Figure 12 Funnel plot for the network meta-analysis of reduction in FMA-UE.

Abbreviations: RT, Rehabilitation Treatment; FES, Functional Electrical Stimulation; TENS, Transcutaneous Electrical Nerve Stimulation; TEAS, Transcutaneous Electrical Acupoint Stimulation; NMES, Neuromuscular Electrical Stimulation; tDCS, Transcranial Direct Current Stimulation; SS, Sham Stimulation.

Figure 13 Funnel plot for the network meta-analysis of reduction in MBI.

Abbreviations: RT, Rehabilitation Treatment; FES, Functional Electrical Stimulation; TENS, Transcutaneous Electrical Nerve Stimulation; TEAS, Transcutaneous Electrical Acupoint Stimulation; NMES, Neuromuscular Electrical Stimulation; tDCS, Transcranial Direct Current Stimulation; SS, Sham Stimulation.

Figure 14 Funnel plot for the network meta-analysis of reduction in MAS.

Abbreviations: RT, Rehabilitation Treatment; TENS, Transcutaneous Electrical Nerve Stimulation; TEAS, Transcutaneous Electrical Acupoint Stimulation; NMES, Neuromuscular Electrical Stimulation.

Adverse Events

In the present paper, a total of 4 RCTs had adverse events with 12 patients having adverse reactions. Among these RCTs, two trials38,39 using tDCS combined with RT had 7 patients with skin discomfort, of which 2 patients had sleep disorders at the same time, of which 1 patient had dizziness under SS treatment. In one trial,51 one patient in the experimental group had severe shoulder pain under NMES combined with RT, and the other patient in the control group had recurrent cerebral infarction only under RT. In another trial,63 2 patients with poor physical conditions used non-steroidal anti-inflammatory drugs during the follow-up period, and had aggravated shoulder pain caused by improper care.

Discussion

Main Findings

We conducted a systematic review and Bayesian network meta-analysis on the relevant evidence of 34 RCTs (including 2383 patients). Various common electrical stimulation methods for the treatment of limb dysfunction after stroke were selected for the study in this paper, including FES, NMES, TEAS, TENS and tDCS. Among them, TEAS is within the scope of TENS. At present, TEAS has been widely used in the treatment of various diseases, and multiple relevant RCTs have been carried out.67 Therefore, we studied TEAS independently of TENS in this paper. Although the above 5 electrical stimulation methods have been extensively adopted in clinic, the strengths and weaknesses of these methods still need to be further investigated.

It can be deduced from the results that all of the selected electrical stimulation methods are effective in improving FMA-UE and MBI scores. Nevertheless, compared with other studies, some studies61–63 presented an opposite trend in MAS, which may be related to the course of the disease of the patient. Besides, unlike the points system of FMA-UE and MBI, MAS adopts the rating system to evaluate the condition of patients,68 implying that the variation trend of MAS may better reflect the change rule of the disease. In pairwise meta analysis and NMA, whether FMA-UE or MBI was used for evaluation, FES presented an optimal treatment effect. Some scholars have done relevant research and found the advantages of FES in the treatment of upper limb dysfunction after stroke.13 Recent studies69,70 have indicated that this may be related to the fact that FES can induce more plasticity changes and brain remodeling. Nevertheless, taking the uncontrollable factors of interventions into account, the RCTs included in this study did not consider some FES that were not widely used in clinic or need additional devices, such as brain computer interface, EMG biofeedback or new auxiliary electrical stimulation devices. We intended to systematically study on various new treatment schemes of FES in the future.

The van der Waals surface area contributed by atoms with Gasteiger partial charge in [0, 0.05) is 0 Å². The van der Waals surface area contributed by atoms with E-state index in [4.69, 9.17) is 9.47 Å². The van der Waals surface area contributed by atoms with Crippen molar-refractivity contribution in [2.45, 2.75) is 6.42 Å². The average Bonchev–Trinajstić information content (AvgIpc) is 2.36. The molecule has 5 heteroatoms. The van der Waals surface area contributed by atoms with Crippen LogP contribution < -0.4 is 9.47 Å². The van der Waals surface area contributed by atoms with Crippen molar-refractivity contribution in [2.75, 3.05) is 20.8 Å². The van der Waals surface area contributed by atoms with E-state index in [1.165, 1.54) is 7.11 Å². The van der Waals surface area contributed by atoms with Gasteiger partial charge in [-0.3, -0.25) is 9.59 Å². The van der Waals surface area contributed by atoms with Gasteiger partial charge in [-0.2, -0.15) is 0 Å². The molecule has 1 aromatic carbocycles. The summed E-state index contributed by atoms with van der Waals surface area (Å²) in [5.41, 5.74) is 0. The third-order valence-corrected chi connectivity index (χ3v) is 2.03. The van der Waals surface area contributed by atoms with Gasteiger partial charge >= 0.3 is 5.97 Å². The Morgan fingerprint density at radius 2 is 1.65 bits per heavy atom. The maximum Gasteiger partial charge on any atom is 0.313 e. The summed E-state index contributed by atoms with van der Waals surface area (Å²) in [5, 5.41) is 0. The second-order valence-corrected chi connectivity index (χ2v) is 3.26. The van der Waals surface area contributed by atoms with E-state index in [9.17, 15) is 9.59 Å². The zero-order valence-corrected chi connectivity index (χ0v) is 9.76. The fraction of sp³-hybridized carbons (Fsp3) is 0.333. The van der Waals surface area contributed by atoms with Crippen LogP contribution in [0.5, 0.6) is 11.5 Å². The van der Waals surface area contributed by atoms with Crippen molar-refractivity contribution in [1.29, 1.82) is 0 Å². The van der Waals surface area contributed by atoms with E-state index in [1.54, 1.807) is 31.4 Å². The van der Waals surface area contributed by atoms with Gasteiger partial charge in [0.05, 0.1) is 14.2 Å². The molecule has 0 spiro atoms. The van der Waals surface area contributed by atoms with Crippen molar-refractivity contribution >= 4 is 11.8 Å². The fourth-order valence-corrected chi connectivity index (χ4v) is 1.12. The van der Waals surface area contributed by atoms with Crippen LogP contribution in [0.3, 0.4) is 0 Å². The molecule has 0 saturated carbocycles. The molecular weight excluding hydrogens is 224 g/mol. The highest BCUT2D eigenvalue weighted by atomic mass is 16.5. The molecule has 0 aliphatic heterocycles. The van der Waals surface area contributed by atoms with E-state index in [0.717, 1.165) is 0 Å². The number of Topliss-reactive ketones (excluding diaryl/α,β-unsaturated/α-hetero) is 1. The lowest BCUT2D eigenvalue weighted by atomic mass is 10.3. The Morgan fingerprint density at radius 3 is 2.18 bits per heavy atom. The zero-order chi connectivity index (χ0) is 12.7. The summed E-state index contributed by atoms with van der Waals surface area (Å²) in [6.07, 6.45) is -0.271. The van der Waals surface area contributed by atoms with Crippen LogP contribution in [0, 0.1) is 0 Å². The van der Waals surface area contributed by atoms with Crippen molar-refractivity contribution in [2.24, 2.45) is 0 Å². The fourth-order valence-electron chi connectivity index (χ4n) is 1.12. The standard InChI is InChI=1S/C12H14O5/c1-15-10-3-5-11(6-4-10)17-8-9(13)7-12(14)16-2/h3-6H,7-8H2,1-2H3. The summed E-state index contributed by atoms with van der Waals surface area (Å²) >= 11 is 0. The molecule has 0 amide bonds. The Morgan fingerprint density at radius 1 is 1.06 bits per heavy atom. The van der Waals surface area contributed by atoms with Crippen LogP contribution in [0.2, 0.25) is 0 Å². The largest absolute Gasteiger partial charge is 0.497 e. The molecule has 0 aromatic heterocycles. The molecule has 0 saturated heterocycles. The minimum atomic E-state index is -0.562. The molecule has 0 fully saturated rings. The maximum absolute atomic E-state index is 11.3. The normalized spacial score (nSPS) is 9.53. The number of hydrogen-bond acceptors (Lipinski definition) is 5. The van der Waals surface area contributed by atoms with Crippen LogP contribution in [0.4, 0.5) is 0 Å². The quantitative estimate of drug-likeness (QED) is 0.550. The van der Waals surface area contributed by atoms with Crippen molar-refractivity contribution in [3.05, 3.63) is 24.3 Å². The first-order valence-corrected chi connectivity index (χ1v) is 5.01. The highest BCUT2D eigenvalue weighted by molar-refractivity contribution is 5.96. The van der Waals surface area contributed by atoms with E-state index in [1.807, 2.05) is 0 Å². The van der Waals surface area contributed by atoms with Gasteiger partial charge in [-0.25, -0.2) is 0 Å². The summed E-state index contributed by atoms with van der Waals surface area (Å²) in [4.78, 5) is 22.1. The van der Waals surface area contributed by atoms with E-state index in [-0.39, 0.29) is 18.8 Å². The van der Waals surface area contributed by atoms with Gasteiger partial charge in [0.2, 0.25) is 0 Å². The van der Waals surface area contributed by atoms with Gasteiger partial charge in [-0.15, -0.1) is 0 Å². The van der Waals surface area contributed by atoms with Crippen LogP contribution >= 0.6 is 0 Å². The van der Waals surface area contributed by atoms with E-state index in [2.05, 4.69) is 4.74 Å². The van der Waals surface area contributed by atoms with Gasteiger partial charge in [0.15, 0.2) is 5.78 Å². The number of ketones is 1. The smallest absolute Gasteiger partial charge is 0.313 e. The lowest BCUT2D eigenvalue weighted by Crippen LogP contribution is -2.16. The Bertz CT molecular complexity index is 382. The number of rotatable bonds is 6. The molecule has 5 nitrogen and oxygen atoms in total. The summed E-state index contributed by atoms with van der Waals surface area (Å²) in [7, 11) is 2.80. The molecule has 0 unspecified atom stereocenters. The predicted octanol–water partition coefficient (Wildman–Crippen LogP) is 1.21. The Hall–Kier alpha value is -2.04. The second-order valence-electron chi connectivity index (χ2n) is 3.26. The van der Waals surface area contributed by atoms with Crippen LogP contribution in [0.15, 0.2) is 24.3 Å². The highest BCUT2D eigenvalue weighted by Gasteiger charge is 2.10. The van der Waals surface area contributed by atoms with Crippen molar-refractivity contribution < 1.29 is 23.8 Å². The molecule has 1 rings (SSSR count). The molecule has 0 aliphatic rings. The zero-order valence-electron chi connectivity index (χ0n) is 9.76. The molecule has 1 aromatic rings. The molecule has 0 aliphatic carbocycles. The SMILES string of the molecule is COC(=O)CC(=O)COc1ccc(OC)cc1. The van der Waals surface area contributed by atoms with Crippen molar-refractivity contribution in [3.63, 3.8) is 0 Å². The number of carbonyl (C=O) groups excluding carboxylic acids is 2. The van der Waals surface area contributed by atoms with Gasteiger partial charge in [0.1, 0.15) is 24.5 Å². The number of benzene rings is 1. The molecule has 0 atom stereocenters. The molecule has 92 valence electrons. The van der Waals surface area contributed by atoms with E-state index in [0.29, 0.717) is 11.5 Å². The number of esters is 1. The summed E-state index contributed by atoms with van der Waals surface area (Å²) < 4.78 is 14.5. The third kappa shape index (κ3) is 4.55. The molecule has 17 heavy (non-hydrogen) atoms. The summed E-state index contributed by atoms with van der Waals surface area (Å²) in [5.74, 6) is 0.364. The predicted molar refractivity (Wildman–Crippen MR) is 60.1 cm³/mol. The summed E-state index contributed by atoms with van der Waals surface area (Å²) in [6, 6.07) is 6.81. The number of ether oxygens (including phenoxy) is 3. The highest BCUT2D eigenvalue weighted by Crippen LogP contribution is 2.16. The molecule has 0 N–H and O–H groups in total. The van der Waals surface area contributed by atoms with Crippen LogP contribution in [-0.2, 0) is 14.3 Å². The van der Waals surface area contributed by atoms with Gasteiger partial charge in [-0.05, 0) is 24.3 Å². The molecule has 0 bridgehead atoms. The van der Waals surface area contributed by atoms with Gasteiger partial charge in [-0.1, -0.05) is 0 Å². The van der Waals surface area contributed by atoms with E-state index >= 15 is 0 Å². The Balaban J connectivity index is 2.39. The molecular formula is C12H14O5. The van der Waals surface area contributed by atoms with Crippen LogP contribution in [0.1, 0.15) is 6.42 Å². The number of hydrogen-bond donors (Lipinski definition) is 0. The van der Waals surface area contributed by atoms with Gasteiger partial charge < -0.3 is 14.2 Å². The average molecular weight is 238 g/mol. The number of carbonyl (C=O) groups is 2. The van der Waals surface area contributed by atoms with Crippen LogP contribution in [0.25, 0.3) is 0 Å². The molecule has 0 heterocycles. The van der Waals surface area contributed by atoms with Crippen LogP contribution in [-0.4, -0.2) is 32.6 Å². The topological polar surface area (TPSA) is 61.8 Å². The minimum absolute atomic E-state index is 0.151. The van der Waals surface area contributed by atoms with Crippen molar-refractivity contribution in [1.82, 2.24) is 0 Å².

It has been proved that TEAS and tDCS were also effective treatment methods. Especially when reducing the MAS, TEAS was the only electrical stimulation method that showed treatment advantages, demonstrating that it had a significant effect on improving upper limb spasm after stroke. In the meantime, TENS did not show the same effect as TEAS, indicating that the combination of traditional Chinese medicine acupuncture points can improve the effect of electrical stimulation to a certain extent. Moreover, it should also be noted that only one trial of TENS evaluated by MAS was included, and this trial was classified as a high-risk bias due to the large difference between the experimental group and the control group, so the results may be biased. More high-quality RCTs need to be conducted in the future to further verify this result. Furthermore, NMES was not as effective as the other 4 electrical stimulation methods. It can be seen from the ranking probability matrix (Figures 9 and 10) that NMES ranked fifth in improving the scores of FMA-UE and MBI. As shown in the network plots (Figures 4–6), the number of RCTs involving NMES was second only to that involving TEAS, and so did the number of patients. In clinic, NMES has been extensively adopted for patients with limb function after stroke, but its treatment effect remains to be further investigated. Some studies have shown that NMES has limitations in recovering motor function, which may be related to the recruitment of motor units.71,72 Some researchers have claimed that the actual clinical treatment effect of NMES depends on the systematic treatment scheme.73

In addition, the treatment effect of either RT or SS was the worst. However, it is interesting to find out that the treatment effect of RT alone was better than that of RT combined with SS in the evaluation of FMA-UE and MAS. On the one hand, it may prove that the placebo effect of SS on patients is not strong enough. On the other hand, it may also be related to the publication bias.

Overall Quality of Evidence

In this study, the RCTs included in the study have been carefully selected. The results manifested that four RCTs had adverse events. To be specific, a total of 12 patients had adverse reactions, most of the adverse reactions were local skin discomfort, and only one patient had recurrent cerebral infarction during RT. Consequently, it was proved that the electrical stimulation methods were safe.